Australia has a weird and wacky collection of indigenous animals. This may have something to do with being so far from anywhere. On second thoughts, perhaps it’s the climate. Australian humans do also have their quirks and I’m trying to be polite. Over and above the kangaroo they also have two animals that lay eggs (I’m not kidding), the bipedal pademelon, and a half dog half ferocious wolf they call a Tasmanian devil that I’m not about to take to bed. By the way, I lied when I said there was only one other standing mammal in Australia, and the clue’s in the sentence just before.
To complicate matters further there are four kinds of kangaroos, namely the common red, the eastern gray, the western gray and the antilopine one that has fur like a buck. There’s no chance of ‘roos disappearing off the planet anytime soon, as there are close to twenty million of them.
Cooling off before mobbing up.
Photo by Evangelio Gonzalez
Officially they are supposed to eat grass and shrubs in forests, woodlands, grassy plains and savannas. In reality they travel in mobs lead by dominant males referred to as boomers, jacks and bucks. Before you ask, the females are does, jills or flyers and the babies joeys. So Jack and Jill go up the hill Down Under too, although what they get up when they get there is another story.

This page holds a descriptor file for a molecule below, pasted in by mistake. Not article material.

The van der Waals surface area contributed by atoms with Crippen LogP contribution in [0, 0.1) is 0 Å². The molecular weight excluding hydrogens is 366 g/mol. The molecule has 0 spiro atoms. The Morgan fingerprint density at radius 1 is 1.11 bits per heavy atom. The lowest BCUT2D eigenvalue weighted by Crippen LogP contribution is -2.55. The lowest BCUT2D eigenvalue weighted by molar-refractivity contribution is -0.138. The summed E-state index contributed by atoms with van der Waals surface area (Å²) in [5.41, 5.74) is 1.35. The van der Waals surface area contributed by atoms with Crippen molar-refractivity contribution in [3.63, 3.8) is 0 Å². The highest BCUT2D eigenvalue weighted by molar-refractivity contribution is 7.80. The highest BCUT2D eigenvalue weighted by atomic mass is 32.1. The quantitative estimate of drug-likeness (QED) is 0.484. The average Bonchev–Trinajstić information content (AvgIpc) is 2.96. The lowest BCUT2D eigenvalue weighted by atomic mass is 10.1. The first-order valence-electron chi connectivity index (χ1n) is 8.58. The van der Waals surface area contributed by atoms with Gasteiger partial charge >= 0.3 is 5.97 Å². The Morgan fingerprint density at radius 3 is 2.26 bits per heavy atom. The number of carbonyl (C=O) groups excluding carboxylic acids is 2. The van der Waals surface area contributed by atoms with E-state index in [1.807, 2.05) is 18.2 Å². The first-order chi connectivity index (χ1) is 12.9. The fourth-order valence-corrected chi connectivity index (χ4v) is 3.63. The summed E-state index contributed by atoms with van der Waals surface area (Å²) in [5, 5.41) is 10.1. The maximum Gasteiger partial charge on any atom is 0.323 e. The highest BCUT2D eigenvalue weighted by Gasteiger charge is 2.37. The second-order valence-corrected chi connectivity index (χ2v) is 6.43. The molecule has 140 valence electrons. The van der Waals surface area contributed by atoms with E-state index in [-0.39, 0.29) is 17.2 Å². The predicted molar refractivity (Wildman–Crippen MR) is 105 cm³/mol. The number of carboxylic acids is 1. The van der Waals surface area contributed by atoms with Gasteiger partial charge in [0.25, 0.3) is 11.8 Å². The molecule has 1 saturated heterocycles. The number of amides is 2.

Kangaroos have huge flat feet and heavy tails. This eliminates the possibility of walking like one other standing mammal in Australia. When they are on the way to church on Sundays they balance on the latter and waddle slowly. Otherwise they bound across the countryside like a giant double pogo stick at speeds of up to 44mph, although they generally prefer to pogo more sedately.
Big butch ‘roo bar.
After Jack and Jill have done their thing, junior pops out after little longer than a month. It’s a miserable little critter about an inch long, blind and with hardly any feet. No worries there. It uses its arms to pull itself up through mum’s wooly fur, and then drops into the pouch on her tummy where it conveniently finds her nipples full of milk. I did say Australia has a weird and wacky collection of indigenous animals and I wasn’t kidding.
That said, kangaroos are hardly what I’d call cute. They can grow to 8 foot tall and weigh in at 200 pounds. They pack a serious punch with their back feet and are not called bigfoot for nothing. They also have an irritating habit of bounding down country roads and leap-frogging over cars coming towards them. If they don’t make it, which happens often, the results can be quite spectacular. If they do make it across, be grateful there are only claw marks on the roof.